That said, just publishing your book won’t mean a thing unless you do the work to drive traffic to your book. One of the biggest mistakes a new author can make is to finish a book and never touch it again. You can’t just let it sit out there alone and untended. Your new job as author is to generate buzz, traffic, and sales.
Building on Your Debut Book
You’ve just finished learning the ropes of writing and publishing. Now, it’s time to focus on learning a new skill set that all self-published authors need to know: Quality self-promotion. One caveat, don’t get discouraged, this will inherently take trial-and-error. You’ll soon discover what resonates with your audience, and what doesn’t.
The logical first place to start with self-promotion is by looking at the following 4 must-do’s for the DIY self-promoter.
1. Build an Author Website
You’re an author now and, as such, you need your own professional website. Think of your website as your virtual business storefront and your marketing and PR teams. Keep it clean, easy-to-use, and attractive. You can work with a web developer, or if you’re even just barely tech-savvy, it’s fairly easy to create your own using tools such as SquareSpace or Wix.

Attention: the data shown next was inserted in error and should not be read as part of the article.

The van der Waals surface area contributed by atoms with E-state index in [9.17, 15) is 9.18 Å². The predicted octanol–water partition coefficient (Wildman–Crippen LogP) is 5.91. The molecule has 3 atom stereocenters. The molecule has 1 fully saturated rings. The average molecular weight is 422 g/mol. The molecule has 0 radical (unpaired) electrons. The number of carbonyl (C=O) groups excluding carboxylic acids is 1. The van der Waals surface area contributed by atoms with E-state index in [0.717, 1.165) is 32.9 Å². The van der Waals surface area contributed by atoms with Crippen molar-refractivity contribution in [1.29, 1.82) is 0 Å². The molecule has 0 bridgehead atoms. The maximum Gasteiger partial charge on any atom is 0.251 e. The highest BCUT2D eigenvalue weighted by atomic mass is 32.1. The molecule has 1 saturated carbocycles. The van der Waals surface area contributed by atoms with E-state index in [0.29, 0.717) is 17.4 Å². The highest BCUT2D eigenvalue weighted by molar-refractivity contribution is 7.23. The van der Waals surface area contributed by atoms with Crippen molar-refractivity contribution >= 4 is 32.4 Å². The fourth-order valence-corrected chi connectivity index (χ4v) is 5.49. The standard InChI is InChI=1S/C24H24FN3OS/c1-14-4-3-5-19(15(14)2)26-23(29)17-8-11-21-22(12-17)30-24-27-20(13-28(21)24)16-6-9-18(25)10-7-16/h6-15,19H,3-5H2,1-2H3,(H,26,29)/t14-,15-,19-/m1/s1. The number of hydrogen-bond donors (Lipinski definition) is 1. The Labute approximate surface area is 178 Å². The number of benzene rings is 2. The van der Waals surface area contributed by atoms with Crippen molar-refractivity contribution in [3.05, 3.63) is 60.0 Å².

Here are the basic elements to include on your author website:
- A Page Featuring Your Book
- Bio or About Page
- Events page
Of course, you want your book to stand out on your site, so direct traffic toward it with a separate, standalone page devoted to your book and book sales. Up the visual appeal with an enticing cover shot and crisp graphics. Include an intriguing blurb which leaves readers eager to read your book. Of course, include a link to purchase so your readers can buy it.
Did you know that Amazon has a unique feature to promote your book sales on your own website? If you join Amazon Associates, then you’re provided a sales link to your book, which you can then use on your web site. You will earn a commission (on top of your book royalties) for any books you sell via your Amazon Associates link.
Creating a professional webpage can take your book to the next level. As you grow your brand and your body of work, you can update your website to reflect new projects.
2. Promote Your Book on Social Media